Student #4

There are a lot of different things I hadn't actually known about Geography. I always thought it was simply learning where things are; I never actually knew the 'why things are the way they are' though. From learning about simple cartography, (which if you asked me what it meant at the beginning of the year, I'd likely guess drawing carts as a joke but also as I had no clue what it was), but also to population transitions, from the connection of language to boundaries of country lines, or that there is a Georgia in Asia.

This class was also fun, and intriguing to me. It may just be a personality trait for me but I like classes that allow for an open discussion. There may be a lot of book work but even just listening in class, you get to learn a lot. The casual analogies that were created to explain gerrymandering, or folk versus popular cultures is something I couldn't learn just from the book, as the book did have a bad time explaining things sometimes. But as an overall, I just never really noticed there is more then a 'where' in geography until this school year, and honestly, just to think a bit more deeply about why things occur, the view has changed. Plus, I can actually engage better with my dad when he talks about his Facebook current events so that's a plus too.

Human Geography A.P. Course Overview

The Human Geography A.P. course is equivalent to an introductory college-level course in human geography. The course introduces students to the systematic study of patterns and processes that have shaped human understanding, use, and alteration of Earth’s surface.

Students employ spatial concepts and landscape analysis to examine socioeconomic organization and its environmental consequences. They also learn about the methods and tools geographers use in their research and applications. The curriculum reflects the goals of the National Geography Standards (2012).


There are no prerequisites for A.P. Human Geography. Students should be able to read college-level texts and apply the conventions of Standard Written English in their writing.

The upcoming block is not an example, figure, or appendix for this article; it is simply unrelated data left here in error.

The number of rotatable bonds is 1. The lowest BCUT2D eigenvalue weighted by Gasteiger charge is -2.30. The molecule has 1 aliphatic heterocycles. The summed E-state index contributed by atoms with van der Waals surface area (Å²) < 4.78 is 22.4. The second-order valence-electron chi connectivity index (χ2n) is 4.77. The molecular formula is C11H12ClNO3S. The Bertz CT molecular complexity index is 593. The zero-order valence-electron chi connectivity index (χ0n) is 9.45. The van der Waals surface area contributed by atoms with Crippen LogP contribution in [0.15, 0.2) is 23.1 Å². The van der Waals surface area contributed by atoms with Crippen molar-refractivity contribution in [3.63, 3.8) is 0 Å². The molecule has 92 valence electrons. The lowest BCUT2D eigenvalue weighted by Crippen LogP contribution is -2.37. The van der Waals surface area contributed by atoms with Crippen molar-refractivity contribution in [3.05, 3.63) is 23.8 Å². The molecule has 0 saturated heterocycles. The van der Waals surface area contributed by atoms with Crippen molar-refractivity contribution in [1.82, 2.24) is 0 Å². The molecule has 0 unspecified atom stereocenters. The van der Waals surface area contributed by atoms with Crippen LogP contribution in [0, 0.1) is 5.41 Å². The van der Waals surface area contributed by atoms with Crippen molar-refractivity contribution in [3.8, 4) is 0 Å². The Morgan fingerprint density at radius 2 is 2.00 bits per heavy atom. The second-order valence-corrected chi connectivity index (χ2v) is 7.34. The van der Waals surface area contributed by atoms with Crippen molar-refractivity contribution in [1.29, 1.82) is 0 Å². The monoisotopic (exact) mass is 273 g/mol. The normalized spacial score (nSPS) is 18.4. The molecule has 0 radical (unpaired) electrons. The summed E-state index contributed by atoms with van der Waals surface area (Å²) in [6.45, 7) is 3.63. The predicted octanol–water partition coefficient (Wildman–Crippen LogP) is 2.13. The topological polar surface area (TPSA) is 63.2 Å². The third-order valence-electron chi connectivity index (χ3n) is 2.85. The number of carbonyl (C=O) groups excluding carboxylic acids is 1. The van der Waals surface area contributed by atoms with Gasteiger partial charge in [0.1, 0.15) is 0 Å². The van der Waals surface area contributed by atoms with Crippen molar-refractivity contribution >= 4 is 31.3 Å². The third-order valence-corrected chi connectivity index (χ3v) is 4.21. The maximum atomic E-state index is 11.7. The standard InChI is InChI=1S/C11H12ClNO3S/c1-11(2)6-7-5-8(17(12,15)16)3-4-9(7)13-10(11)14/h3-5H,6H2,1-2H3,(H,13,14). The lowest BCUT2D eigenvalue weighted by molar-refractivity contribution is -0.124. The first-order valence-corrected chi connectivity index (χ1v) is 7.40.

Goals of A.P. Human Geography

  • Upon successful completion of the course, students will be able to
    • Interpret maps and analyze geospatial data.
    • Understand and explain the implications of associations and networks among phenomena in places.
    • Recognize and interpret the relationships among patterns and processes at different scales of analysis.
    • Define regions and evaluate the regionalization process.
    • Characterize and analyze changing interconnections among places.

Topic Outline for A.P. Human Geography

  • The A.P. Human Geography course is organized around seven major topics:
    • Geography: Its Nature and Perspectives
    • Population and Migration
    • Cultural Patterns and Processes
    • Political Organization of Space
    • Agriculture, Food Production, and Rural Land Use
    • Industrialization and Economic Development
    • Cities and Urban Land Use

Structure of Advanced Placement Human Geography Exam

Length of Exam: 2 Hours & 15 Minutes

Section I: Multiple Choice | 75 Questions | 60 Minutes | 50% of Exam Score
  • Define, explain, and apply geographic concepts
  • Interpret geographic data
Section II: Constructed Response | 3 Questions | 75 Minutes | 50% of Exam Score
  • Questions may require that students:
    • Synthesize different topical areas
    • Analyze and evaluate geographical concepts
    • Supply appropriately selected and well-explained real-world examples to illustrate geographic concepts
    • Interpret verbal descriptions, maps, graphs, photographs, and/or diagrams
    • Formulate responses in narrative form